Furthermore, the NAC must set ARDs for all three types of discharges. The first two types of discharges are the OBRA discharge return anticipated and discharge return not anticipated. The NAC must also identify if the discharge was planned or unplanned. Planned discharges should have an MDS assessment scheduled prior to the actual date of discharge to allow the interdisciplinary team (IDT) to complete the scripted interviews. The third type of discharge is the Part A PPS discharge assessment. The ARD for this assessment may be combined with the OBRA discharge if the discharge date is the day of or the day after the last covered Medicare date. When a change in payer occurs, the census report should indicate the change so the NAC can determine if a standalone Part A PPS discharge assessment is needed for the residents who have ended Medicare coverage but did not leave the building.
When determining the need to complete a Part A PPS discharge assessment, it is imperative that the NAC understand the interrupted stay process. More information on the interrupted stay can be found in AAPACN’s Interrupted Stay Policy FAQs and Resources.
MDS Scheduling and Preparation
Before the NAC and the IDT can complete an MDS, the assessment must have an ARD. This ARD establishes the common look-back period for the assessment. It is important for the NAC to set the ARDs and communicate them to the IDT with enough time for the team to schedule their individual assessments, obtain necessary documentation, and schedule the scripted resident interviews that must be completed during the look-back period (preferably the day of or the day before the ARD in most cases).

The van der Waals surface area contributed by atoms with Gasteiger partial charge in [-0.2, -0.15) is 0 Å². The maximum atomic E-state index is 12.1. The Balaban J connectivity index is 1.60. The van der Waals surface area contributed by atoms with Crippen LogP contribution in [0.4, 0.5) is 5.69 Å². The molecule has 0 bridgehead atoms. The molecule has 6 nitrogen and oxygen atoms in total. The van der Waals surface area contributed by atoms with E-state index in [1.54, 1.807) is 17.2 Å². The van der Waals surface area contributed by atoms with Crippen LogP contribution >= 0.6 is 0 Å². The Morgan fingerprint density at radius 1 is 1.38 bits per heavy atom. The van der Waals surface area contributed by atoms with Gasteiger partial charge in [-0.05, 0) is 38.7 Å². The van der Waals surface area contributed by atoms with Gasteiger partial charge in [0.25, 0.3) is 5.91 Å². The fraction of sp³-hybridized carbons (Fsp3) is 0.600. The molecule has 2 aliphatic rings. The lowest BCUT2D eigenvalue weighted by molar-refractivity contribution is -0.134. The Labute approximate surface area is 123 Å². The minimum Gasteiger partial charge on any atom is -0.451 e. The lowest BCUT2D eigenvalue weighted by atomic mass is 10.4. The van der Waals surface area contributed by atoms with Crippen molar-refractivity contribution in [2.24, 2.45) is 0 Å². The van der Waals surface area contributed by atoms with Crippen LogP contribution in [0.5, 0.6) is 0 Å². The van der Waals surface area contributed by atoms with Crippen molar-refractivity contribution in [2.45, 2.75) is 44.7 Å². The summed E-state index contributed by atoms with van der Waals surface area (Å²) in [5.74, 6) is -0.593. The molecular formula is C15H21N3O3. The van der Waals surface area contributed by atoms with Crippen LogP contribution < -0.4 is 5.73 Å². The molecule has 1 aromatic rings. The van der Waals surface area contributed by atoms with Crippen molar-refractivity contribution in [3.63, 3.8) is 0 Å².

Certain tasks that need to be completed during the MDS look-back period can be delegated to other members of the team. For example, the resident’s weight must be documented within 30 days of the ARD. The NAC can delegate this task to the CNA to ensure that a weight is obtained before the ARD. Another example is ensuring physician documentation supports diagnoses in the past 60 days. The NAC can delegate to the charge nurse the task of querying the physician to ensure all relevant diagnoses are properly documented in the medical record. Other examples of documentation that would be needed during the look-back period could include CNA documentation (e.g., ADLs, functional status, continence), scheduled facility-specific assessments (e.g., fall risk, skin risk, wandering risk, nutritional), therapy logs, and therapy documentation.
In addition to ensuring the ARDs are set timely, the MDS and RAI process must also be completed timely. The Long-Term Care Facility Resident Assessment Instrument 3.0 User’s Manual (RAI User’s Manual) has a very specific set of timeframes for completion of assessments and tracking forms.
- An Entry Tracking form must be completed no later than seven days after the entry date.
- An Admission assessment must be completed by day 14 of the stay.
- A Quarterly assessment must be completed no later than 14 days after the ARD.
The RAI User’s Manual provides a detailed OBRA assessment summary table on pages 2-16 through 2-18 and a similar table for the PPS assessments on page 2-45.